Approximately 7% of Canadians have self-reported as having at least 1 food allergy, but the actual number of medically confirmed food allergies is expected to be slightly lowerFootnote 1. It is believed that the rate of food allergies is increasing, particularly among children. Food allergies are estimated to affect up to 5% of adults and up to 8% of children in developed countriesFootnote 2. Food allergens are food proteins that can cause a reaction of the body's immune system, and can represent a serious or life threatening health risk for allergic individuals, or contribute to chronic health issues for those with pre-existing health conditions like celiac disease. Celiac disease is a chronic reaction where the body reacts to a component of gluten which can damage or destroy certain intestinal cells. Approximately 1% of the total population are affected with celiac diseaseFootnote 3.

The priority food allergens are the 10 most common food allergens that are associated with severe allergic or allergy-like reactions in Canada. These allergens consist of peanuts, tree nuts, sesame, seafood (fish, shellfish and crustaceans), eggs, milk, soy, mustard, sulphites, and wheatFootnote 4. Gluten, while not a true allergen, is a family of proteins found in certain grains like wheat, rye, barley, kamut, and spelt and is included in this listFootnote 5. Gluten can cause digestive problems and other issues for people with certain health conditions such as celiac disease and gluten sensitivity. This makes proper identification and labeling of allergens in food by the manufacturer essential.

Undeclared allergens can be found in foods due to their presence in the raw ingredients, or can be accidentally introduced along the food production chain through cross contamination. Regardless of the source of the allergens, industry must ensure that the food they produce is safe for human consumption. This can be achieved by complying with specific Canadian regulations where applicable, or by keeping the levels as low as reasonably possible.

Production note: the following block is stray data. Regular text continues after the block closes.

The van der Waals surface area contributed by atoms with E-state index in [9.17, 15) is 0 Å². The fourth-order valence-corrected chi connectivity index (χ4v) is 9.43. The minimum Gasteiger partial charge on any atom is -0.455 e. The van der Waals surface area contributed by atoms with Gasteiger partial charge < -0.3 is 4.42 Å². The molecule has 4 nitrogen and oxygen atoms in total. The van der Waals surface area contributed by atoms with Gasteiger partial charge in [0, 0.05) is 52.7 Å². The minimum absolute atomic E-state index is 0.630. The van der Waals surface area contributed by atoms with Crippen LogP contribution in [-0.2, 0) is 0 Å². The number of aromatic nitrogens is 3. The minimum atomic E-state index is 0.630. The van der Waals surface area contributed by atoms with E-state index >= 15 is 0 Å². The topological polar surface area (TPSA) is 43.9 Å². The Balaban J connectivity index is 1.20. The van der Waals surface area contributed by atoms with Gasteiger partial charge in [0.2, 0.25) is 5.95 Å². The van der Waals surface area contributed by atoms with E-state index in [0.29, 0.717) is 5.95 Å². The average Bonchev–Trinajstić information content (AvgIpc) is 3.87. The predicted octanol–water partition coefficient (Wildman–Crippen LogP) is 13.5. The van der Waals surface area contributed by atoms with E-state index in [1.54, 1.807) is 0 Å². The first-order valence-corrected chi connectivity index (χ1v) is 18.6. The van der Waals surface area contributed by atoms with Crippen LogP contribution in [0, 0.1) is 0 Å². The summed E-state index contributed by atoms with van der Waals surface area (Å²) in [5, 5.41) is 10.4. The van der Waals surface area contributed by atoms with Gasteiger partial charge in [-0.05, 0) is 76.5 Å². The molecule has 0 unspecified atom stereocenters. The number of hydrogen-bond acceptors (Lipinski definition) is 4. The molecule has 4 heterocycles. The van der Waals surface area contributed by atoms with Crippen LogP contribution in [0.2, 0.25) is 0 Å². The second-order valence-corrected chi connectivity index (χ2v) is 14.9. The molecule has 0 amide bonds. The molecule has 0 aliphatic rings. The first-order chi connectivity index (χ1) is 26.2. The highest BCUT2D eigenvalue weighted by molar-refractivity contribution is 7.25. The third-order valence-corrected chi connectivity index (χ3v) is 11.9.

This was the first survey conducted by the agency for undeclared allergens and gluten in processed fish and seafood products. The main objective of this survey was to obtain baseline information regarding the presence and levels of undeclared allergens including egg, soy, BLG, and gluten in these products.

All products were tested "as sold," meaning that they were not prepared as per the manufacturer's instructions or as they would typically be consumed.

What did we sample

All products were sampled between May 2015 and April 2016. Samples were collected from local and regional grocery stores located in 6 major cities across Canada. These cities encompassed 4 geographical areas: Atlantic (Halifax), Quebec (Montreal), Ontario (Toronto, Ottawa) and the West (Vancouver, Calgary). The number of samples collected from these cities was in proportion to the relative population of the respective areas.

The following products were not included in the survey:

Table 1: Distribution of products based on product type and origin
Sample type Domestic Imported Unspecified Table Note a origin Total
Fish/seafood canned 18 181 1 200
Fish/seafood dried 26 47 2 75
Fish/seafood frozen or refrigerated 72 163 15 250
Fish/seafood pickled or marinated 33 42 0 75
Total 149 433 18 600

Table Notes

Table Note a

Unspecified refers to those samples for which a country of origin could not be determined from the product label or available sample information.

Return to table note a  referrer

How were samples analyzed and assessed